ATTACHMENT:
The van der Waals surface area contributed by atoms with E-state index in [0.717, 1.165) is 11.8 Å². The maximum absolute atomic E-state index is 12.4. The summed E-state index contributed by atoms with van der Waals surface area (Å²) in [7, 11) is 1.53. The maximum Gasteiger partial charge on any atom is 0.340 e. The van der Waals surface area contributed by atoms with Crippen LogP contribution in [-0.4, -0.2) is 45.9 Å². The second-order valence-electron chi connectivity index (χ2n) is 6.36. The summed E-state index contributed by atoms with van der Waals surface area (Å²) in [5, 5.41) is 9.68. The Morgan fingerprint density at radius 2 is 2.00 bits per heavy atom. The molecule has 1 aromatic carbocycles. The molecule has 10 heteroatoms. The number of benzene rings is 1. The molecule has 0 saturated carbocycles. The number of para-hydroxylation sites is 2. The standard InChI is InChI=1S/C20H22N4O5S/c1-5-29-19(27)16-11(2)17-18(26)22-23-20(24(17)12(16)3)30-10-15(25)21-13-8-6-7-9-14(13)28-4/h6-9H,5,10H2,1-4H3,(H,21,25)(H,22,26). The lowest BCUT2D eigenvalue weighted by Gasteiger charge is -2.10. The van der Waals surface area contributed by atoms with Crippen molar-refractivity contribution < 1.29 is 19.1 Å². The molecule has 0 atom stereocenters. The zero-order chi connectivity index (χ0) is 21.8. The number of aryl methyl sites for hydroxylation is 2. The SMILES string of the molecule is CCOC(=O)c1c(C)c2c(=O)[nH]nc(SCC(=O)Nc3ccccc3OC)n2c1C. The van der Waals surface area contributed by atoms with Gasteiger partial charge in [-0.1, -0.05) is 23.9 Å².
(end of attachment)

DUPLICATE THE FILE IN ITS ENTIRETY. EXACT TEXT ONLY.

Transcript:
The van der Waals surface area contributed by atoms with E-state index in [0.717, 1.165) is 11.8 Å². The maximum absolute atomic E-state index is 12.4. The summed E-state index contributed by atoms with van der Waals surface area (Å²) in [7, 11) is 1.53. The maximum Gasteiger partial charge on any atom is 0.340 e. The van der Waals surface area contributed by atoms with Crippen LogP contribution in [-0.4, -0.2) is 45.9 Å². The second-order valence-electron chi connectivity index (χ2n) is 6.36. The summed E-state index contributed by atoms with van der Waals surface area (Å²) in [5, 5.41) is 9.68. The Morgan fingerprint density at radius 2 is 2.00 bits per heavy atom. The molecule has 1 aromatic carbocycles. The molecule has 10 heteroatoms. The number of benzene rings is 1. The molecule has 0 saturated carbocycles. The number of para-hydroxylation sites is 2. The standard InChI is InChI=1S/C20H22N4O5S/c1-5-29-19(27)16-11(2)17-18(26)22-23-20(24(17)12(16)3)30-10-15(25)21-13-8-6-7-9-14(13)28-4/h6-9H,5,10H2,1-4H3,(H,21,25)(H,22,26). The lowest BCUT2D eigenvalue weighted by Gasteiger charge is -2.10. The van der Waals surface area contributed by atoms with Crippen molar-refractivity contribution < 1.29 is 19.1 Å². The molecule has 0 atom stereocenters. The zero-order chi connectivity index (χ0) is 21.8. The number of aryl methyl sites for hydroxylation is 2. The SMILES string of the molecule is CCOC(=O)c1c(C)c2c(=O)[nH]nc(SCC(=O)Nc3ccccc3OC)n2c1C. The van der Waals surface area contributed by atoms with Gasteiger partial charge in [-0.1, -0.05) is 23.9 Å².